Most people associate blockchain technology with Bitcoin, which has dominated headlines over the past couple years and sparked the public conversation about cryptocurrency. However, versatile blockchain technology, often described as the “new internet,” has the unique potential to be functional in many different fields, specifically intellectual property registration. 

Blockchain is an immutable record of time-stamped data that is managed and distributed throughout various independent computers, making up a universal ledger. This ledger allows Blockchain to be substituted for transactions that would otherwise be done by a third party. Using a ledger cuts out many of the economic and procedural inefficiencies that can often be created through the oversight and administration of third-party transactions. Therefore, this feature seems to be a no-brainer for a costly intellectual property system that is constantly backlogged with patent applications and is currently receiving a record number of trademark applications. A faster and more efficient system will also provide greater, real-time notice of the specifics of currently filed inventions to future inventors, so as to avoid wasteful duplicative filings.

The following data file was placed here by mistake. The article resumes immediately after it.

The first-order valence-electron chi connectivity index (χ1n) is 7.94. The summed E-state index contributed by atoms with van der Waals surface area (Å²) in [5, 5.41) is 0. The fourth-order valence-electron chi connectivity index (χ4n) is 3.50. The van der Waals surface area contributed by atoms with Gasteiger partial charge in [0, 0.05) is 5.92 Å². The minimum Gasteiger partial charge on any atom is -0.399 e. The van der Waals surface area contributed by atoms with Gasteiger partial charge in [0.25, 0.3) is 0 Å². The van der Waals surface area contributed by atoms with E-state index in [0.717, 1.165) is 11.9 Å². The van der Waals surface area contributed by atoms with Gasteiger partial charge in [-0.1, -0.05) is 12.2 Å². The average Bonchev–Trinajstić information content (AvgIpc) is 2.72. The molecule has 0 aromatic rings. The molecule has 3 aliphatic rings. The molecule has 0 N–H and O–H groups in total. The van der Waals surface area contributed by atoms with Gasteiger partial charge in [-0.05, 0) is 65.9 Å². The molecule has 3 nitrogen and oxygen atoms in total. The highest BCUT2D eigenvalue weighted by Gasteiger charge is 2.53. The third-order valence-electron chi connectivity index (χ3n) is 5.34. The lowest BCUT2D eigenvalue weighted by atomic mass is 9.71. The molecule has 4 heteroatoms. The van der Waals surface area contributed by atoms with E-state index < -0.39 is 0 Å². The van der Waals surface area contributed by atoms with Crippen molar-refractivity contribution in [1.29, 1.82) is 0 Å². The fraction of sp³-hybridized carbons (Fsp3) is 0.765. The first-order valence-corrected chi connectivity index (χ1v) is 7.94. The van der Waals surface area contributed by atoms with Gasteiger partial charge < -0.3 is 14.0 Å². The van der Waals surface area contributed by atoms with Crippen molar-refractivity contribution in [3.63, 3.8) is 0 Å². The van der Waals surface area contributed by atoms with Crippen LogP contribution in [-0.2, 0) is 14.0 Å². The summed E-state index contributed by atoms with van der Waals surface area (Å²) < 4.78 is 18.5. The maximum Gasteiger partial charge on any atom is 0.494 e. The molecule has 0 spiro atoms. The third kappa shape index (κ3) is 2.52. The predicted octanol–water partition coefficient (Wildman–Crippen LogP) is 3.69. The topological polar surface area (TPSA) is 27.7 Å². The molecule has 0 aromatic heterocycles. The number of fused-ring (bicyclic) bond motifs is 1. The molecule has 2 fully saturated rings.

As if this is not enough, there is another feature of blockchain technology that seems particularly appealing for our nation’s intellectual property system: an immutable, time-stamped record. A patent system that affords its coveted exclusion rights on a “first-to-file” basis could benefit greatly from a system that secures a fixed filing date, which is instantaneously distributed throughout a universal ledger. This verified “filing date” would be especially useful for tricky international inventions. 

A move to the “new internet” would likely be dramatic, timely, and require a lot of work upfront for the U.S. Patent and Trademark Office (“USPTO”). Even with this new development, the USPTO would still face the same challenges as other industries who are also pursuing the blockchain revolution. However, it is hard to look at the potential benefits of this switch and not see the exciting potential for a full-scale reform of intellectual property registration using blockchain.

A fast, efficient, secure, and dependable intellectual property registry finally seems to be within our reach; we may just have to suffer through a few growing pains to get there.

Kylie Feger

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